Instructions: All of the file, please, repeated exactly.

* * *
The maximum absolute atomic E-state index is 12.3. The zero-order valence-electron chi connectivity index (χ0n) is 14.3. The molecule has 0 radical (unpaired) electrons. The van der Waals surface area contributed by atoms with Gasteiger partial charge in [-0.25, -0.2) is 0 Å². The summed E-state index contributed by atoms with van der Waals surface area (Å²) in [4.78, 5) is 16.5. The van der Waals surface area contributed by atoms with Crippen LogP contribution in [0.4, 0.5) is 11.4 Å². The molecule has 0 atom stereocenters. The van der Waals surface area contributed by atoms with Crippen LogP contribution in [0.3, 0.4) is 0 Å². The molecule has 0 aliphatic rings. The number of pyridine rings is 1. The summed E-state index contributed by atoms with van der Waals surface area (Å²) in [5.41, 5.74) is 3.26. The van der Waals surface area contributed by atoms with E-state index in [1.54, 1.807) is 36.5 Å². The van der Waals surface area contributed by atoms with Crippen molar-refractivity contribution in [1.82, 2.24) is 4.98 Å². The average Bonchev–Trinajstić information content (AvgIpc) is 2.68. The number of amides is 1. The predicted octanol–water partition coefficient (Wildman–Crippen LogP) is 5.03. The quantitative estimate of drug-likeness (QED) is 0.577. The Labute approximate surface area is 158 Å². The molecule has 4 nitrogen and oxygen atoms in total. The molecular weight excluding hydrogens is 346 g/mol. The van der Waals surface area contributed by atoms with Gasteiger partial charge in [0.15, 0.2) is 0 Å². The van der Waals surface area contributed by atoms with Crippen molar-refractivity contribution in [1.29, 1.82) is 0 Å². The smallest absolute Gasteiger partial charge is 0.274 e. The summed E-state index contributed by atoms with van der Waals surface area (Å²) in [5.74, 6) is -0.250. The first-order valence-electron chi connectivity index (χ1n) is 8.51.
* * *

The maximum absolute atomic E-state index is 12.3. The zero-order valence-electron chi connectivity index (χ0n) is 14.3. The molecule has 0 radical (unpaired) electrons. The van der Waals surface area contributed by atoms with Gasteiger partial charge in [-0.25, -0.2) is 0 Å². The summed E-state index contributed by atoms with van der Waals surface area (Å²) in [4.78, 5) is 16.5. The van der Waals surface area contributed by atoms with Crippen LogP contribution in [0.4, 0.5) is 11.4 Å². The molecule has 0 atom stereocenters. The van der Waals surface area contributed by atoms with Crippen LogP contribution in [0.3, 0.4) is 0 Å². The molecule has 0 aliphatic rings. The number of pyridine rings is 1. The summed E-state index contributed by atoms with van der Waals surface area (Å²) in [5.41, 5.74) is 3.26. The van der Waals surface area contributed by atoms with E-state index in [1.54, 1.807) is 36.5 Å². The van der Waals surface area contributed by atoms with Crippen molar-refractivity contribution in [1.82, 2.24) is 4.98 Å². The average Bonchev–Trinajstić information content (AvgIpc) is 2.68. The number of amides is 1. The predicted octanol–water partition coefficient (Wildman–Crippen LogP) is 5.03. The quantitative estimate of drug-likeness (QED) is 0.577. The Labute approximate surface area is 158 Å². The molecule has 4 nitrogen and oxygen atoms in total. The molecular weight excluding hydrogens is 346 g/mol. The van der Waals surface area contributed by atoms with Gasteiger partial charge in [0.15, 0.2) is 0 Å². The van der Waals surface area contributed by atoms with Crippen molar-refractivity contribution in [1.29, 1.82) is 0 Å². The smallest absolute Gasteiger partial charge is 0.274 e. The summed E-state index contributed by atoms with van der Waals surface area (Å²) in [5.74, 6) is -0.250. The first-order valence-electron chi connectivity index (χ1n) is 8.51.